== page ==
We had the best Gaelic foot­ball team in Bris­bane at one stage, and sud­denly five or six girls were all lost in the one year and the same for the lads’ team. It ac­cel­er­ated very quickly.

Orla: Or­lagh:

In Aus­tralia, you could use your Ir­ish charm. But when you come home, you are only one of five mil­lion Ir­ish peo­ple here. You have to take a step back, to get back up the lad­der again, get a bit of Ir­ish ex­pe­ri­ence and an Ir­ish ref­er­ence. I have def­i­nitely taken a pay de­crease.

There isn’t much point in com­ing back be­cause you’re homesick if you can’t get a job. There is an up­beat at­ti­tude in the con­struc­tion in­dus­try in Ire­land now. There’s an abun­dance of work. I con­tacted ar­chi­tects and engi­neers in my in­dus­try to let them know I was com­ing back. You need to be as en­thu­si­as­tic in your own coun­try as you were when you left.

I have done a com­plete ca­reer change. I trained as a lawyer in Aus­tralia, but wasn’t qual­i­fied when I got back to Ire­land. I didn’t want to have to study law again for years so I trained as a baby sleep coach. I set my­self up and it is go­ing quite well. You have to be brave.

Or­lagh: Philip: Orla:

weren’t wait­ing for us to move back from Aus­tralia. The mem­o­ries you have with your friends are from eight or nine years ago. But it is fun mak­ing new mem­o­ries.

There have been ups and downs. I am not used to hav­ing my par­ents tell me what to do. I have my own kids and I’m a grown-up now! My sis­ter was 12 when I left and she’s an adult now. She won­ders why I use my key go­ing into my par­ents’ house, be­cause I see it as home and she sees me as a vis­i­tor.

I think I have more of an ap­pre­ci­a­tion for Ire­land. It is a beau­ti­ful coun­try that peo­ple travel from all over the world to visit. My at­ti­tude has changed to­wards the things I like to do and see in Ire­land.

You have to learn how to do things by look­ing at Face­book and talk­ing to other peo­ple, who let you know the tricks ... peo­ple were ask­ing straight away if I had the kids’ names down for na­tional school

Orla: Philip:

ket. I had been com­mut­ing up and down to Dublin from north Meath, just over an hour, into work. I got lucky and a friend of a friend had avail­abil­ity in a house. I had heard ab­so­lute hor­ror sto­ries from friends and peo­ple I worked with about go­ing to view rooms in Dublin and be­ing one of 15 or 20 peo­ple turn­ing up. But I got lucky. It was the only prop­erty I viewed. I hear it is bad.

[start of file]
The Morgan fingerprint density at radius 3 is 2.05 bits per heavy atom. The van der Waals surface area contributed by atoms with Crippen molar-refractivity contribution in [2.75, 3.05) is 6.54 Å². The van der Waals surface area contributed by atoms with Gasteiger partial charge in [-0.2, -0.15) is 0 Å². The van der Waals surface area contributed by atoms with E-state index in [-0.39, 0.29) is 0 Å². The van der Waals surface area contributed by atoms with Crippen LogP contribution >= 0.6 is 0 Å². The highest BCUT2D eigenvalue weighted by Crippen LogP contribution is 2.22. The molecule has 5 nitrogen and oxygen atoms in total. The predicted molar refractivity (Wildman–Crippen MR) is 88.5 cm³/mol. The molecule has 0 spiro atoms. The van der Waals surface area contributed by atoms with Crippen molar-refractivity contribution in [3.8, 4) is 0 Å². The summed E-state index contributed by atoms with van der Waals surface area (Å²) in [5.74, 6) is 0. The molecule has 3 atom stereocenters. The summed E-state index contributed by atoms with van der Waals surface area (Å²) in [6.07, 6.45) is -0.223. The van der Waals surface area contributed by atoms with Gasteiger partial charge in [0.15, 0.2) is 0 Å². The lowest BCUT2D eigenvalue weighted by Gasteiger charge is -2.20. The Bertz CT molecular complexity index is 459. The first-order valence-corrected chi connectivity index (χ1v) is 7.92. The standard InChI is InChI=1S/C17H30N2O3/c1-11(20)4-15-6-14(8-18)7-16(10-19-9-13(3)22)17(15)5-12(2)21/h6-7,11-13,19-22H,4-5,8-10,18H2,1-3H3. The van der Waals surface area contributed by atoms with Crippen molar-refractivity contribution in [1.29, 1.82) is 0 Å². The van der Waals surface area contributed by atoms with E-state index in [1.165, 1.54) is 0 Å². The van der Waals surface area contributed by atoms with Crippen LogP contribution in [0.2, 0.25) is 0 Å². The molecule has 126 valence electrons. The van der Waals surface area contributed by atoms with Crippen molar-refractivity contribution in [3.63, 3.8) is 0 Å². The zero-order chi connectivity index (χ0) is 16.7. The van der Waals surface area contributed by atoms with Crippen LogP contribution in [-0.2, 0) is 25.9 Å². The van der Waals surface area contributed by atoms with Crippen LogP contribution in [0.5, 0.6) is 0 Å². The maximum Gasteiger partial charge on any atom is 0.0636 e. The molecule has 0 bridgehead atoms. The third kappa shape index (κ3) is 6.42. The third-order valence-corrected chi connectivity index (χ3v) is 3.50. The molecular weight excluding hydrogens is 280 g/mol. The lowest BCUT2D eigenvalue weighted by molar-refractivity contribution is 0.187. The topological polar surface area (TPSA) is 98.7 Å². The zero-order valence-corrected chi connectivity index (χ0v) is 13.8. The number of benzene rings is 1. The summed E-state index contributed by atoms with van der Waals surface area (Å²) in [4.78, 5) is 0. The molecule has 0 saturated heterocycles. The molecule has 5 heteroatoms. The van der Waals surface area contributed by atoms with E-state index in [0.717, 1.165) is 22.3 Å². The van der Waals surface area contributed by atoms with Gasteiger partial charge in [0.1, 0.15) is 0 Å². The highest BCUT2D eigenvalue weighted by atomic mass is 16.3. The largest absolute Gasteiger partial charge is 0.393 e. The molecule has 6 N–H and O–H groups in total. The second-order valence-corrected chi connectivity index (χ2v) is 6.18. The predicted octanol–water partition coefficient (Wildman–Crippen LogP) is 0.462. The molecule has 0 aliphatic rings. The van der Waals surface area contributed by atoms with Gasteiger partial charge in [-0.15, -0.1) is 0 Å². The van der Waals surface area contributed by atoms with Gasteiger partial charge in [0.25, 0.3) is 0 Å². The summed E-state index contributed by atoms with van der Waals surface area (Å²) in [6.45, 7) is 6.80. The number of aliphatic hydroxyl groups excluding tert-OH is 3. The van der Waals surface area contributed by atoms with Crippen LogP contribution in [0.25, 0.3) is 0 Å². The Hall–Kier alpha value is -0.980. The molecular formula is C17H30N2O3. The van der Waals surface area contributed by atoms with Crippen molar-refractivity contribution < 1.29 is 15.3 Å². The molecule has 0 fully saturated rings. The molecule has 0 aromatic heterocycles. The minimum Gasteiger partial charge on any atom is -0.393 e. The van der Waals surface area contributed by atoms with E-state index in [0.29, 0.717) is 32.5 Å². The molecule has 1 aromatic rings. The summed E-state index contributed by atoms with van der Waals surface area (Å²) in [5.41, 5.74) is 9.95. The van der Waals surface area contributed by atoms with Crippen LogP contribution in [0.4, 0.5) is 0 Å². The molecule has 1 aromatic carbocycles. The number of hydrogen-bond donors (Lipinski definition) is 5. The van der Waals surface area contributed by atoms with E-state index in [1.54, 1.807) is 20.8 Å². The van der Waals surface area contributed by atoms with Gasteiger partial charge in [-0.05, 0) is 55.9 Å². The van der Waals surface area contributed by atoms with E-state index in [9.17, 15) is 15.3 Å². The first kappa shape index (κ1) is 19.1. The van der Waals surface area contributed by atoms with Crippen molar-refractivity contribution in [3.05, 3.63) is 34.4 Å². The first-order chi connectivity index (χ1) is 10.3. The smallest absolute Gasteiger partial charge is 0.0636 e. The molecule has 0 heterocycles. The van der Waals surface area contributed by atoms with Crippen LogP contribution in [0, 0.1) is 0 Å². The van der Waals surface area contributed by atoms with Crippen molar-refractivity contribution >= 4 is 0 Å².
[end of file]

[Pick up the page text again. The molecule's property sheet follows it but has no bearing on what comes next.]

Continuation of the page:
Think of the amount of prepa­ra­tion you put into mov­ing away in the first in­stance. Your net­work of friends and fam­ily can help, but you still need to do your re­search. Set up in­ter­views on­line, get your CV out there so you come back to Ire­land and hit the ground run­ning. There’s a short­age of hous­ing so have a plan about where you are go­ing to stay.

You have to learn how to do things by look­ing at Face­book and talk­ing to other peo­ple, who let you know the tricks. I added my mother as a named driver on my in­sur­ance pol­icy, which brought the price down.

Peo­ple were ask­ing straight away if I had the kids’ names down for na­tional schools. Get­ting them ECCE ( free preschool) places was im­pos­si­ble. I have to drive my son 30 min­utes to playschool now. Had I known, I should have re­searched and had his name down.

It is im­por­tant to have the right doc­u­ments ready. If you are leav­ing Aus­tralia, proof you have sold your car or ter­mi­nated your rental agree­ment will be im­por­tant to bring home to show that Ire­land now is your pri­mary place of res­i­dence. That will make life a lot eas­ier set­ting up again here, es­pe­cially if you need to claim Job­seek­ers Al­lowance.

Com­ing home at first felt like the end of the ad­ven­ture, but you need to make sure that you keep ac­tive and do­ing the things that you talked about miss­ing about Ire­land when you were in Aus­tralia. Don’t sit at home mop­ing about Syd­ney.

Philip: Orla: Or­lagh: Orla:

Read more of the dis­cus­sion, or watch a video of the event, on irish­times.com/abroad

com­mon pit­falls? Pan­el­lists and speak­ers, from left: Orla Grif­fin, James Par­nell, Or­lagh McHugh, Philip Loughran, Sarah Maria Grif­fin; left: Orla Grif­fin with her son Daniel (3): “I had got­ten sick of join­ing the fam­ily for Sun­day din­ner via...